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“The Call to Serve”

Titled: Ordainment, Priestly Vows

When a pagan tells you they are ordained or are a priest or priestess, it is easy to get confused. Many things may be meant by this depending on their tradition and what sort of clergy they are. It may mean they’ve been initiated into a priesthood tradition like British Traditional Wicca. It may mean they’ve been selected by their group to perform the function of the priest or priestess in their circles. It may mean that they have been ordained within their wider tradition. It may mean that they have somehow obtained some certification that registers them as a legal clergy able to perform legal weddings and handfastings in their state or it may mean that this individual has gone through a long process of higher education and training and become ordained by a large organization or tax-exempt church. Also, there may be several levels of priesthood involved, with each position serving a different function or serving as an organizing council.

The legal status of pagan clergy, as paganism is not a single, organized institution, can vary, with many people who are recognized by their group as priests not being recognized by the state as such while others who may have no group, tradition, training or even ordination ceremony, may be able to obtain legal ordination. There is no pan-pagan standard of what a pagan clergy should know or do or what kind of education they should have or even what duties are expected of them. Some pagans have spent a great deal of time, energy and money preparing themselves to serve while others have not felt the need to do this. Therefore, when you encounter a priest who offers to do a service for you, it helps to ask about background, tradition, education and legal status, depending on what services you may need from them. I’m not, here, going to spend any time discussing the hows and whys of obtaining legal clergy status with the state, but focus, instead, on the ritual aspect of ordination, as it is a rite of passage, a change in social status, not legal status. The varieties and functions of pagan clergy are none too different then the variety and needs of pagans themselves. I’ve even heard it said that it is difficult, in this day and age, to be a lay-pagan and that all pagan are, in some way, clergy.

When: Ordination occurs when a person has decided or been lead to pursue ordination and has passed through whatever prerequisite teachings, experiences or approvals needed to reach whatever level or type of clergy they are trying to become.

Why: The purpose of an ordination ritual is to establish a person as a priest, priestess or whatever title is given to members of clergy in their tradition. Along with this come the rights and responsibilities of those who serve, which may include things like leading rituals, performing special ceremonies, providing spiritual counseling and support, leading a group or coven, teaching, helping people network, mediating issues between group members, serving as a public representative of the group, participating in outreach or interfaith programs and conferences, upholding various traditions, providing guidance, serving in life-cycle ceremonies or rites of passage, or doing prayer or spellwork on behalf of their group or other individuals in need. It most often involves serving a community of some kind. How loosely defined that community is and what duties are required will depend on the tradition and the calling of the individual priest or priestess.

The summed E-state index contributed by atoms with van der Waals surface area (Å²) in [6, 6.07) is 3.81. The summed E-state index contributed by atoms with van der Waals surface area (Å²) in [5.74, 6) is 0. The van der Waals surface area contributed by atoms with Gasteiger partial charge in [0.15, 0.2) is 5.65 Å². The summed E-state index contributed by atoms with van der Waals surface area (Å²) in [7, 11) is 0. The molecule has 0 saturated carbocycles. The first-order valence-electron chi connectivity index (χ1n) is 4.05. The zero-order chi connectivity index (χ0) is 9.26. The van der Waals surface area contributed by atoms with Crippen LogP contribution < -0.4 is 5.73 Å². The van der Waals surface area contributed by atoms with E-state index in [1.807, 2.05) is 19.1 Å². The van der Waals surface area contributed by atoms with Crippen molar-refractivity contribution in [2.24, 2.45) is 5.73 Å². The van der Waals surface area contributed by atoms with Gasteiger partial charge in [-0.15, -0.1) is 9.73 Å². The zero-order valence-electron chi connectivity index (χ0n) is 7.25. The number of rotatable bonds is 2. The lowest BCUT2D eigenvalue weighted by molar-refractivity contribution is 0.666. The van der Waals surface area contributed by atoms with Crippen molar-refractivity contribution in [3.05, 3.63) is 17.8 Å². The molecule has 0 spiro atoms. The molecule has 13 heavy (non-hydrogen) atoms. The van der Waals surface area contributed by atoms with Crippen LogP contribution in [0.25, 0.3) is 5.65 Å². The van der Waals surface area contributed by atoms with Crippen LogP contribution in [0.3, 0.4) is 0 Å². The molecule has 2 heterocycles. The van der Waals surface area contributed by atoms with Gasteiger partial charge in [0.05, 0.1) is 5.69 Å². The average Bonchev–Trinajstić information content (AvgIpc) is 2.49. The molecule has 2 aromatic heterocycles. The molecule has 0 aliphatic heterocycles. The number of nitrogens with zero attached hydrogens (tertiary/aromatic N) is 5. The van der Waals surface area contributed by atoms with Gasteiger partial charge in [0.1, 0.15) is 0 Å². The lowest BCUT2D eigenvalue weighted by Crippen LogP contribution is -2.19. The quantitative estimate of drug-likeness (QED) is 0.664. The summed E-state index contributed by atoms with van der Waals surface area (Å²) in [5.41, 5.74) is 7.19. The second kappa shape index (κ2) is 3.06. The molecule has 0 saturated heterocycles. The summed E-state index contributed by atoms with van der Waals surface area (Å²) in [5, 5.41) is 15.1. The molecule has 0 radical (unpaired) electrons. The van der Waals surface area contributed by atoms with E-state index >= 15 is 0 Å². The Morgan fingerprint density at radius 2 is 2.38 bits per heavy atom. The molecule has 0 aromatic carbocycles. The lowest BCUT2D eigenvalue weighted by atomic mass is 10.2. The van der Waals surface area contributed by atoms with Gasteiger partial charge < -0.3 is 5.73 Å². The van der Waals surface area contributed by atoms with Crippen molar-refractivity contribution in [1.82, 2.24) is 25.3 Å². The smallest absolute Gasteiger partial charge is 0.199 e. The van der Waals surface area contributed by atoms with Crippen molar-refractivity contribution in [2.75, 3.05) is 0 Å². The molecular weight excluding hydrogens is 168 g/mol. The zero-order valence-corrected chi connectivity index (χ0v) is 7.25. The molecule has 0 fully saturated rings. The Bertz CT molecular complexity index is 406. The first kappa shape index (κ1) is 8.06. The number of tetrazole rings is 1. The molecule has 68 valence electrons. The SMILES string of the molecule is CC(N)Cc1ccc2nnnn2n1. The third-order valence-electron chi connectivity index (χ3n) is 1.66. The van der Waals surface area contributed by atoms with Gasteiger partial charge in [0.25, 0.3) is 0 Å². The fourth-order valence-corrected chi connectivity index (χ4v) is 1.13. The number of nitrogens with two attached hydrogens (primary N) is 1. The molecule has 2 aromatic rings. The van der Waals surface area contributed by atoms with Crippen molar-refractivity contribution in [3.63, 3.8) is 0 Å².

Typical Features:
This was probably the most difficult for me to research so far, not having any books on the subject or being able to easily find sources online describing actual ceremonies, which led me to believe this was an entirely different sort of passage. My searches left me frustrated, mostly leading me to avenues for gaining legal status as a clergy with the ability to perform legal marriage ceremonies and since legalities have little to do with profound personal changes or the ceremonies that mark them, at least not to me, this didn’t help much. Other information explained what ordination was and what ordination meant within a particular tradition, which is admittedly vastly more important than the structure of the ceremony itself, but never outlined what a ceremony might look like, and having never attended one, I have no clue myself other than that they are sometimes described as being very similar to initiation ceremonies.
Instead of trying to come up with a single vague outline of what such ceremonies might look like, I’m going to take three different ceremonies and try to draw some themes within them individually instead of lumping them together… only one of these is specifically a pagan ceremony.

Moonsmith, a listener and friend, lent me an abbreviated description of his own ordination as a member of a tradition he did not name but described as having eclectic features. I hope he doesn’t mind that I’m taking the foolish liberty to further abbreviate his ceremonial experience in my own words according to what I understood from his description and draw some thematic conclusions from it. Hopefully, he’ll forgive my naiveté and brashness in this as I mean him only respect and am grateful for the information he shared with me.